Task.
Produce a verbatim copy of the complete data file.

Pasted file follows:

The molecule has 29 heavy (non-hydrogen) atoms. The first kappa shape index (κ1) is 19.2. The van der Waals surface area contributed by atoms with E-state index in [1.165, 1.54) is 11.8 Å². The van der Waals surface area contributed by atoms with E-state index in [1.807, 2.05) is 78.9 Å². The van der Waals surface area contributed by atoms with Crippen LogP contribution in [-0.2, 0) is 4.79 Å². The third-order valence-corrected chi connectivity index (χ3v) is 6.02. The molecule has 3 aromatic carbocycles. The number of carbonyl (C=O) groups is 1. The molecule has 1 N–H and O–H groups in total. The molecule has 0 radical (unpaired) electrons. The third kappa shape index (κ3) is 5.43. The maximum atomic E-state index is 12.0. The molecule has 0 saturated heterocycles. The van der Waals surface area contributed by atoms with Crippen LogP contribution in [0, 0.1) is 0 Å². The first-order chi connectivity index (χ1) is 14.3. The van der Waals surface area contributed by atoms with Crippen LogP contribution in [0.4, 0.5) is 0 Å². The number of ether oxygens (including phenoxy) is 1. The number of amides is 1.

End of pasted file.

The molecule has 29 heavy (non-hydrogen) atoms. The first kappa shape index (κ1) is 19.2. The van der Waals surface area contributed by atoms with E-state index in [1.165, 1.54) is 11.8 Å². The van der Waals surface area contributed by atoms with E-state index in [1.807, 2.05) is 78.9 Å². The van der Waals surface area contributed by atoms with Crippen LogP contribution in [-0.2, 0) is 4.79 Å². The third-order valence-corrected chi connectivity index (χ3v) is 6.02. The molecule has 3 aromatic carbocycles. The number of carbonyl (C=O) groups is 1. The molecule has 1 N–H and O–H groups in total. The molecule has 0 radical (unpaired) electrons. The third kappa shape index (κ3) is 5.43. The maximum atomic E-state index is 12.0. The molecule has 0 saturated heterocycles. The van der Waals surface area contributed by atoms with Crippen LogP contribution in [0, 0.1) is 0 Å². The first-order chi connectivity index (χ1) is 14.3. The van der Waals surface area contributed by atoms with Crippen LogP contribution in [0.4, 0.5) is 0 Å². The number of ether oxygens (including phenoxy) is 1. The number of amides is 1.